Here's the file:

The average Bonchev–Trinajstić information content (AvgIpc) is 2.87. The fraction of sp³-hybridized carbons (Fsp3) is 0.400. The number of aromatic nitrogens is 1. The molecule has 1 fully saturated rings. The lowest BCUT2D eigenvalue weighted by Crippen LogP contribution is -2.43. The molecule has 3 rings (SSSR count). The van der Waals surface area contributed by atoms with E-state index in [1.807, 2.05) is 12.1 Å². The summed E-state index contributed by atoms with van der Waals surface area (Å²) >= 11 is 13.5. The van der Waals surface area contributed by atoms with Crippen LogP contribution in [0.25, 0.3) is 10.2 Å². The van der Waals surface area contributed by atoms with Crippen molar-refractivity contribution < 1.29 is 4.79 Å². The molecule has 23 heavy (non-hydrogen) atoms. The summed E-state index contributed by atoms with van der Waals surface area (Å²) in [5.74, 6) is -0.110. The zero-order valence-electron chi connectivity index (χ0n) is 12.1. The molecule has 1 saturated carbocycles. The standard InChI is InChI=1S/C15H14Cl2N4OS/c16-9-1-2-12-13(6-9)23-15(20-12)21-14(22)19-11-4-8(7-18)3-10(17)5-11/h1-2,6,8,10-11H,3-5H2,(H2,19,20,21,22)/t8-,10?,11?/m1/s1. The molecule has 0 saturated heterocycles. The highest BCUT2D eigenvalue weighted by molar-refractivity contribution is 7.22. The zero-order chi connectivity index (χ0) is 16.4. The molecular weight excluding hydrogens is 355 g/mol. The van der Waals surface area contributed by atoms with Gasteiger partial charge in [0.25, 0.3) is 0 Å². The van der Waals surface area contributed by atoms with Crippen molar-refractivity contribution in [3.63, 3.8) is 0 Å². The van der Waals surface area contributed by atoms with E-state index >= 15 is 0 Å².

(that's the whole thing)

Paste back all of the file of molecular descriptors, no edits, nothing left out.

The average Bonchev–Trinajstić information content (AvgIpc) is 2.87. The fraction of sp³-hybridized carbons (Fsp3) is 0.400. The number of aromatic nitrogens is 1. The molecule has 1 fully saturated rings. The lowest BCUT2D eigenvalue weighted by Crippen LogP contribution is -2.43. The molecule has 3 rings (SSSR count). The van der Waals surface area contributed by atoms with E-state index in [1.807, 2.05) is 12.1 Å². The summed E-state index contributed by atoms with van der Waals surface area (Å²) >= 11 is 13.5. The van der Waals surface area contributed by atoms with Crippen LogP contribution in [0.25, 0.3) is 10.2 Å². The van der Waals surface area contributed by atoms with Crippen molar-refractivity contribution < 1.29 is 4.79 Å². The molecule has 23 heavy (non-hydrogen) atoms. The summed E-state index contributed by atoms with van der Waals surface area (Å²) in [5.74, 6) is -0.110. The zero-order valence-electron chi connectivity index (χ0n) is 12.1. The molecule has 1 saturated carbocycles. The standard InChI is InChI=1S/C15H14Cl2N4OS/c16-9-1-2-12-13(6-9)23-15(20-12)21-14(22)19-11-4-8(7-18)3-10(17)5-11/h1-2,6,8,10-11H,3-5H2,(H2,19,20,21,22)/t8-,10?,11?/m1/s1. The molecule has 0 saturated heterocycles. The highest BCUT2D eigenvalue weighted by molar-refractivity contribution is 7.22. The zero-order chi connectivity index (χ0) is 16.4. The molecular weight excluding hydrogens is 355 g/mol. The van der Waals surface area contributed by atoms with Gasteiger partial charge in [0.25, 0.3) is 0 Å². The van der Waals surface area contributed by atoms with Crippen molar-refractivity contribution in [3.63, 3.8) is 0 Å². The van der Waals surface area contributed by atoms with E-state index >= 15 is 0 Å².